Outcome

The primary outcome variable was clinically diagnosed re-infection, i.e. recurrence of infection by the same organism(s) and/or re-infection with a new organism(s). Patients contributed only the first re-infection recorded after revision during follow-up. Outcomes were censored if a patient was lost to follow-up.

Statistical analysis

Descriptive statistics were used to summarise baseline characteristics according to the type of revision strategy. We reported mean, standard deviation (SD), median, and interquartile range (IQR) for continuous variables, and proportions for categorical variables. The risks of re-infection recorded during follow-up comparing the two-stage with the one-stage (reference category) strategy were assessed using Cox proportional shared frailty models [19], after confirmation of no major departure from the proportionality of hazards assumptions [20]. Because the treatment variable (i.e. revision strategy) only varied between studies/cohorts, inferences could only be made based on differences in re-infection rates between studies using either treatment strategy. A stratified Cox model was therefore not suitable in this scenario as the “treatment strategy” did not vary within studies. We employed a shared frailty model, which is an extension of the Cox proportional hazards model and provides a suitable way to introduce random effects in the model to account for unobserved heterogeneity. The random effect (the frailty) has a multiplicative effect on the hazard function of a cluster of individuals (cohort in this case). For each model, we included a frailty term at the cohort level to allow for dependence of individuals within each cohort. Survival curves comparing the one- and two-stage strategies were calculated using unadjusted Kaplan–Meier estimates and compared using the log-rank test. Hazard ratios (HRs) with 95% confidence intervals (CIs) were calculated with progressive adjustment for age, sex, comorbidities (Charlson comorbidity index [21]), previous hip surgery, and type of infecting organism (“difficult to treat versus “not difficult to treat” [22, 23]; Appendix Supplement 5). These covariates were selected on the basis of their role as potential confounders and evidence from previous research. Subgroup analyses were conducted using interaction tests to assess statistical evidence of any differences in HRs across categories of pre-specified individual level characteristics, specifically: sex, age group, previous hip surgery, and type of infecting organism. A two-sided P value less than 0.05 was considered statistically significant throughout and all analyses were conducted using Stata version 14 (StataCorp, College Station, Texas, USA).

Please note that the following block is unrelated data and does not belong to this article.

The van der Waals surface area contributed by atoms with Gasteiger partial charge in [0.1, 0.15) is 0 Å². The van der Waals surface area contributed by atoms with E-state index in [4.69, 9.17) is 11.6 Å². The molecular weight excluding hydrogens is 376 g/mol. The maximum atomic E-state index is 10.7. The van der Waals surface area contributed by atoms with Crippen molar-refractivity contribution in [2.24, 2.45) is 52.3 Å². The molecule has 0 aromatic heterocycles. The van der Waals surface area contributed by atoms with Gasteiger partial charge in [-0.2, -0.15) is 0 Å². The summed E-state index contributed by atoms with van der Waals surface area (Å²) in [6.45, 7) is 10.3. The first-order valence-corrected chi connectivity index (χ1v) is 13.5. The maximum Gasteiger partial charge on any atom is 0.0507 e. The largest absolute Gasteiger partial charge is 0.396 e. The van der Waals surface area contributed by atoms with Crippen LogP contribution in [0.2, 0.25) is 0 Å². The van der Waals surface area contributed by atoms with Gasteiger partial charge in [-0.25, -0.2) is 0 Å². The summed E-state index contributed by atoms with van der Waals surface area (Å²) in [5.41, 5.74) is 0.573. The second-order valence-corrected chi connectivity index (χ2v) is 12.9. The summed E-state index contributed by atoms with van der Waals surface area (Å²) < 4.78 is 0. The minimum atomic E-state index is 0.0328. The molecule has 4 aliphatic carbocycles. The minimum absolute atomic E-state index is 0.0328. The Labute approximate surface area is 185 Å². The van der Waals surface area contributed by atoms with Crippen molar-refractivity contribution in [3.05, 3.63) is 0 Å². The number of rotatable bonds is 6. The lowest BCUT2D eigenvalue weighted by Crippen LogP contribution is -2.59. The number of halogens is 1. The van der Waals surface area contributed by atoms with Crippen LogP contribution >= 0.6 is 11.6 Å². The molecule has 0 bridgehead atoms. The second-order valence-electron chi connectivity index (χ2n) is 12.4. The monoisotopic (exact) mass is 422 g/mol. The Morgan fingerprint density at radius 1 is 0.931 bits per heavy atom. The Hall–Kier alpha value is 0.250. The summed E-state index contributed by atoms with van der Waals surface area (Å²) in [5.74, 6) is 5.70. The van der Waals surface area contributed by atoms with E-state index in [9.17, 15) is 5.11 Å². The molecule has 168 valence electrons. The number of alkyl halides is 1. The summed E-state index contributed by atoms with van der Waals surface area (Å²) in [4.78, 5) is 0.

Results

Study identification and selection

Figure 1 shows the inclusion and exclusion of studies. Our systematic literature search identified 4344 potentially relevant citations. After screening titles and abstracts, 59 articles remained for further evaluation. Following detailed assessments, 35 articles were excluded. The remaining 24 articles (based on 28 unique studies) and 61 articles (based on 70 unique studies) identified from our previous review [13], were potentially eligible for the pooled analysis. Of this number and in addition to three studies based on unpublished data, we had access to individual level data from 44 cohort studies. Overall, there were 13 one-stage and 31 two-stage studies based in 13 countries (from North and South America, Europe, and Asia) (Appendix Supplements 4 and 6).
Fig. 1

Selection of studies included in the individual pooled data analysis

Baseline and follow-up characteristics